It’s now 50 years since Round Towers qualified for their first, and so far only appearance in a Dublin senior football championship final, Sean Creedon writes. On June 25, 1965 Towers were beaten 1-12 to 0-7 by UCD in the final at Croke Park.
Despite the final defeat, it was a great achievement for a young Towers team to reach a county final, especially as Towers were, like now, a division II team at the time. And losing to a UCD side that contained several inter-county footballers was no shame. Indeed the debate continues as to whether the Belfield students should be allowed to play in the Dublin senior hurling and football championship.
The 1965 Towers had a great group of players and naturally were compared with the team from 1926, who has won the Junior League and Championship double. And there was a connection with the ‘26 team as Cyril Dowling’s father Billy was a member of the team from the twenties.
In 1963 Towers had won the Dublin Intermediate Football League and were promoted to Division II of the senior League. They were still eligible to play in the 1965 Intermediate Championship, but opted instead for the senior grade. Towers had also won the Dublin under 21 championship for the first time in 1964 and seven of the under 21 team were on the senior panel in ’65.
The road to the final started with a shock 2-11 to 2-10 win over Clanna Gael at O’Toole Park on Sunday March 14. The ‘star-studded’ Clans were one of the top teams in Dublin back then with players like Mickey Whelan, Bobby Burns and Gerry Davey in their team.
Clans had difficulty coping with the young Towers team, for whom Packie McGarty and Mick Cranny were the goal scores. A late goal from Longford-born Bobby Burns gave Clans hope and Gerry Davey had them level in injury time. But a point from a free by Paddy Delaney saw the Clondalkin team progress to the next round.
As you may have read earlier on this website there were two controversial incidents in this game where the referee incorrectly disallowed ‘scores’ by Towers Ger Dowling and Clans’ Mickey Whelan. Dowling’s 14 yards free in the first half came back off the crossbar and Whelan’s penalty in the second half also came back off the woodwork. The referee interpreted Rule 142 wrong, thinking that a player could not touch the ball again if it hit the post or crossbar.
O’Toole Park was very a very popular venue for Dublin club games in the sixties and all four of Towers games on route to the final were played at the Crumlin ground. In the second round Towers had a comfortable 2-6 to 0-6 win over Good Counsel, who finished the game with 14 men. Referee Jim Shannon, who also refereed the final, sent off one of the Good Counsel players in the second half and naturally that didn’t help their cause. Towers scorers against were: Packie McGarty (0-4), Mick Cranny (1-0), Joe Keogh (1-0), Cyril Dowling (0-2).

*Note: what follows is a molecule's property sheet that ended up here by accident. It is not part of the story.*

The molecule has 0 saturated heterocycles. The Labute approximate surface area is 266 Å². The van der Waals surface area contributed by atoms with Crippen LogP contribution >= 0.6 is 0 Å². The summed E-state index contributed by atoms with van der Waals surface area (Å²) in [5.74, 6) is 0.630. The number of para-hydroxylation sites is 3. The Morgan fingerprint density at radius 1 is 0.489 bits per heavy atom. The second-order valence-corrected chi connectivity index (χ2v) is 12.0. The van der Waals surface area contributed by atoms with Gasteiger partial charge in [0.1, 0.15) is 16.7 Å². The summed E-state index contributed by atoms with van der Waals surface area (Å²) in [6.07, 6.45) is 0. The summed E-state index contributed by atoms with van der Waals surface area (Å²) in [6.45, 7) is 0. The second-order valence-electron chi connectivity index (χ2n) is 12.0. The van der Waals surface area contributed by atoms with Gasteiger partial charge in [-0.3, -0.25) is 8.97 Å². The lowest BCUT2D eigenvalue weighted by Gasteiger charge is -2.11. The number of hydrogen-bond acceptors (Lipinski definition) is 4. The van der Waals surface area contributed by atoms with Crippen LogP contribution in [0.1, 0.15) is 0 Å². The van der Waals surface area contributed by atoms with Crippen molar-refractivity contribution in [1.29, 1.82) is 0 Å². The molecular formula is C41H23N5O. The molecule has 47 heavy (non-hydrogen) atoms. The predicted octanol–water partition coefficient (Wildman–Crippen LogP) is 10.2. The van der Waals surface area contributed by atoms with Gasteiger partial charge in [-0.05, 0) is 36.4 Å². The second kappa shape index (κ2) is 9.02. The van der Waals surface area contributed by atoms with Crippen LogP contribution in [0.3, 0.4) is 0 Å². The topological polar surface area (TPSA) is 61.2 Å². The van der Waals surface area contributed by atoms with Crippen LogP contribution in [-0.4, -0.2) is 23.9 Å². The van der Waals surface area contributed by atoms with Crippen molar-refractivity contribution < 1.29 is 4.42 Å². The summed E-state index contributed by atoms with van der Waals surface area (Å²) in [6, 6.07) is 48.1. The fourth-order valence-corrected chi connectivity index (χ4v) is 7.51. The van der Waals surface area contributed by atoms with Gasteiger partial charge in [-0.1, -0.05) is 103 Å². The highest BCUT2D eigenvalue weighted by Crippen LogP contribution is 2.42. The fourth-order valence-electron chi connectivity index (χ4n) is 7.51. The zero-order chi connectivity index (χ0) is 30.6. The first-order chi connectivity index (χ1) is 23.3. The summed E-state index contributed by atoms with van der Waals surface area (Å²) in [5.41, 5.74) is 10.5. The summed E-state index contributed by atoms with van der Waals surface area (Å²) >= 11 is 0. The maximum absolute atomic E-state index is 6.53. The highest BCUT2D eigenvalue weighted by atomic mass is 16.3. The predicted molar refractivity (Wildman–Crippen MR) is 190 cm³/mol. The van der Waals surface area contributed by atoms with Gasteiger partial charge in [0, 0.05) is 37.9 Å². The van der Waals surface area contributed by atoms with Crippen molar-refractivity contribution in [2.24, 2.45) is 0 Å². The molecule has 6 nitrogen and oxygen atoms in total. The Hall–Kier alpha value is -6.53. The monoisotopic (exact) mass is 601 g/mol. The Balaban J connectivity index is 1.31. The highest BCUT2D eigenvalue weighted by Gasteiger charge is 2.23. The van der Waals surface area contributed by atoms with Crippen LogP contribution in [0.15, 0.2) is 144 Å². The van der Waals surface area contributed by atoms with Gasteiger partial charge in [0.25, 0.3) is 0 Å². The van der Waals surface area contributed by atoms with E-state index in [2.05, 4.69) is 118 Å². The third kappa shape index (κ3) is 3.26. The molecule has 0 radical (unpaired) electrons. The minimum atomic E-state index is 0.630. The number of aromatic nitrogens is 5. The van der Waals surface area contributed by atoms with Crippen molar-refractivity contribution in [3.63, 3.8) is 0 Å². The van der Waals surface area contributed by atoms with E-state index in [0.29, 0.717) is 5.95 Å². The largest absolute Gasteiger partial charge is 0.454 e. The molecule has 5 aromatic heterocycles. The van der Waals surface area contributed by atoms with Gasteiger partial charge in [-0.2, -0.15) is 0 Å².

Towers opponents in the quarter-final were O’Tooles, for whom Paddy Delaney had previously played. And it was Delaney who played a huge part in the 1-10 to 1-6 win on May 2nd. Paddy converted nine frees from what were described as ‘various angles and distances.’ Towers goal came from the head of Vinny Maguire, who also played League of Ireland football for Waterford and St Patrick’s Athletic. The previous November Eamon Breslin had made history when he became the first player to score a goal with his head for Dublin against Laois at Croke Park.
Next up in the semi-final were Civil Service, who were beaten 1-9 to 0-11. Towers led by two points at half time and midway through the second half they had stretched the lead to six points. Late in the game O’Tooles were awarded five frees, all of which were converted by Danny O’Brien and Towers just held on to qualify for their first-ever final by the minimum margin. Towers scorers in the semi-final were: Vinny Maguire (0-4), Paddy Delaney (1-0), Cyril Dowling (0-3) and Packie McGarty (0-2).
Towers had great support at the final as 300 local school children were ‘bussed’ to Croker. But it was to be the older students of UCD who were celebrating as they won their third final on a score of 1-12 to 0-7.
Mick O’Shea and Mick O’Brien were on top at midfield for UCD, but playing with the aid of a slight breeze Towers led 0-4 to 0-3 at half-time. Seán Murray had the students level within a minute of the restart, but Towers took the lead again with a point from a free by Cyril Dowling. However, points from former Louth star Benny Gaughran, Davy Doris and Mick O’Shea saw the students pull away. Cyril Dowling scored six of Towers’ seven points and Vinny Maguire was the other scorer.
Coincidentally one of Towers best performers on the night was UCD student Garrett Freyne.
According to Peadar O’Brien in the Irish Press, Towers didn’t help their cause by kicking too many high balls into their forwards and O’Brien also said that the Towers selectors waited too long to move Packie McGarty out from full forward.
Round Towers: Paddy Looney, Frank McGivern, Billy Kelly, Mick Boggan, Tony Higgins, Larry Carr (capt.), Garrett Freyne, Noel Smith, Mick Carolan, Paddy Delaney, Cyril Dowling, Mick Cranny, Des Keating, Packy McGarty, Vinny Maguire.
Subs: Mick Foley, Dermot Delaney, Richard Barrett, Joe Keogh, Ollie Lanney.
UCD: M McHugh, P O’Hanlon, J Leydon, P O’Donoghue, D Nolan, B Brady, F Kennedy, M O’Shea, M O’Brien, B Gaughran, D Doris, G Kane, B Kennedy, S Murray, J Conway.
Referee: Jim Shannon.
Thanks to Sean Creedon for excellent report and to Vincent Halpin for providing cover of the final programme – see below.